Researchers Use Gold Nanoparticles to Unfold 3-D Structures

Researchers at NC State have developed a technique that uses nanoparticles, nanospheres and nanorods, to trigger shape changes in polymers. These differently shaped nanoparticles exhibit different surface plasmon resonances and will heat when exposed to specific wavelengths of light. When embedded in polymers, this causes the material to heat and change its shape. This work has the potential for use in soft robotics applications like biomedical implants. For more on this work, please see the NC State press release.

Sequential Actuation of Shape-Memory Polymers through Wavelength-Selective Photothermal Heating of Gold Nanospheres and Nanorods

Authors: Sumeet R. Mishra and Joseph B. Tracy, North Carolina State University

Published: June 15, Applied Nano Materials

DOI: 10.1021/acsanm.8b00394

Abstract: Photothermal triggering of shape-memory polymers is an appealing noncontact mode of actuation for responsive materials and soft robotics. Wavelength-selective photothermal triggering of shape recovery is reported in thermoplastic polyurethane shape-memory polymers with embedded gold (Au) nanospheres and nanorods. Light-emitting diodes with wavelengths of 530 and 860 nm matched to the surface plasmon resonances drive selective shape recovery. Wavelength-selective shape recovery enables sequential actuation, as demonstrated in a wavelength-controlled stage with optically controlled height and tilt angle using legs of shape-memory-polymer films with embedded Au nanospheres and nanorods.


New Undergraduate Research Opportunity at Smart Materials Solutions

Smart Material Solutions, Inc. (SMS) is seeking two REU students for 10 week paid summer internships. SMS is a small NC State startup in Raleigh, NC that is developing an advanced nanomanufacturing process called nanocoining. The patented process can seamlessly nanopattern drum molds for roll-to-roll manufacturing hundreds of times faster than competing technologies like electron-beam lithography.

Internship 1: Simulations of optical properties
This student will perform finite different time domain (FDTD) simulations to model and optimize the optical properties of nanostructures. The intern will model anti-reflective coatings as well as light-extraction features for OLED displays and solid-state lighting. This student will also be trained in scanning electron microscopy (SEM) and atomic force microscopy (AFM). Students with a background in optics, modeling, physics, electrical engineering, or a related field are encouraged to apply.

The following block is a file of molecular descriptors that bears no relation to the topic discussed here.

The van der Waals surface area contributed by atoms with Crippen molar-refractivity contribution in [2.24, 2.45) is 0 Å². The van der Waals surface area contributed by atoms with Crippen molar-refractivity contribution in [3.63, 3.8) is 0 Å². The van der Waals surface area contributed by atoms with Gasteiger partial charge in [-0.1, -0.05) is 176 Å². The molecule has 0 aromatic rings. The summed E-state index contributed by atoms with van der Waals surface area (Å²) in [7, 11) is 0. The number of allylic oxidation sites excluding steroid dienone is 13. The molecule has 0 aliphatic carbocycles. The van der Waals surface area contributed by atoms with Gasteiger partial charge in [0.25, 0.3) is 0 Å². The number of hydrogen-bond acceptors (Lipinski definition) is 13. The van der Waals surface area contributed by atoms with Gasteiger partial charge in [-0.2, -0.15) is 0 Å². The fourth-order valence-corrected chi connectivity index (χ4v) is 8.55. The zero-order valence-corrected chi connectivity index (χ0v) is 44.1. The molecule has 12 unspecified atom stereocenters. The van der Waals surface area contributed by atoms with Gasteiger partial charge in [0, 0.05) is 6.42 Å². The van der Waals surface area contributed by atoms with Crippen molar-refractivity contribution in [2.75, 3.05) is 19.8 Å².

Internship 2: Fabrication, characterization, and lamination of nanostructured films
This intern will imprint nanostructures into polymer films and characterize their optical and wetting properties. The student will also laminate nanostructures onto devices such as a solar cell and smartphone. This student will receive training on several characterization techniques including SEM, AFM, and UV-Vis spectroscopy. SMS prefers a student with a background in materials science, chemical engineering, nanotechnology, or a related field.

For more information, please review this flier. To apply, send your resume to and specify which internship interests you.

Making Metamaterials a Household Name

Metamaterials are artificially structured materials used to control and manipulate light, sound, and many other physical phenomena. They became famous for their use in the creation of an “invisibility cloak”. A recent article in Duke Stories describes the history of metamaterials development and how researchers at Duke are striving to make them a household name. Read more here.

RTNN hosts XRD Symposium

Malvern PANalytical and the RTNN hosted a “Non-ambient X-ray Diffraction (XRD)” workshop at NC State November 8-9. The event brought together 48 attendees from 17 different universities and organizations to explore the research potential of non-ambient diffraction and practical advice for collecting accurate and useful data. On the evening of November 8, attendees learned more about on-going research during a poster session.

The picture shows Dr. Tom Blanton, the executive director of International Centre for Diffraction Data (ICDD), presenting his work on ‘Materials Characterization using the ICDD  PDF-4+’.

RTNN Lunch and Learn at UNC-Chapel Hill

Come learn about unique capabilities that could aid in your research! Over lunch, Roberto Garcia (lab manager of NC State’s Analytical Instrumentation Facility, AIF), Dr. John Muth (director of the NC State Nanofabrication Facility, NNF) and Dr. Mark Walters (director of Duke’s Shared Materials Instrumentation Facility, SMIF) will highlight instrumentation at their respective facilities. The RTNN will provide free lunch to all attendees. This talk will take place at UNC: Chapman Hall, Room 125.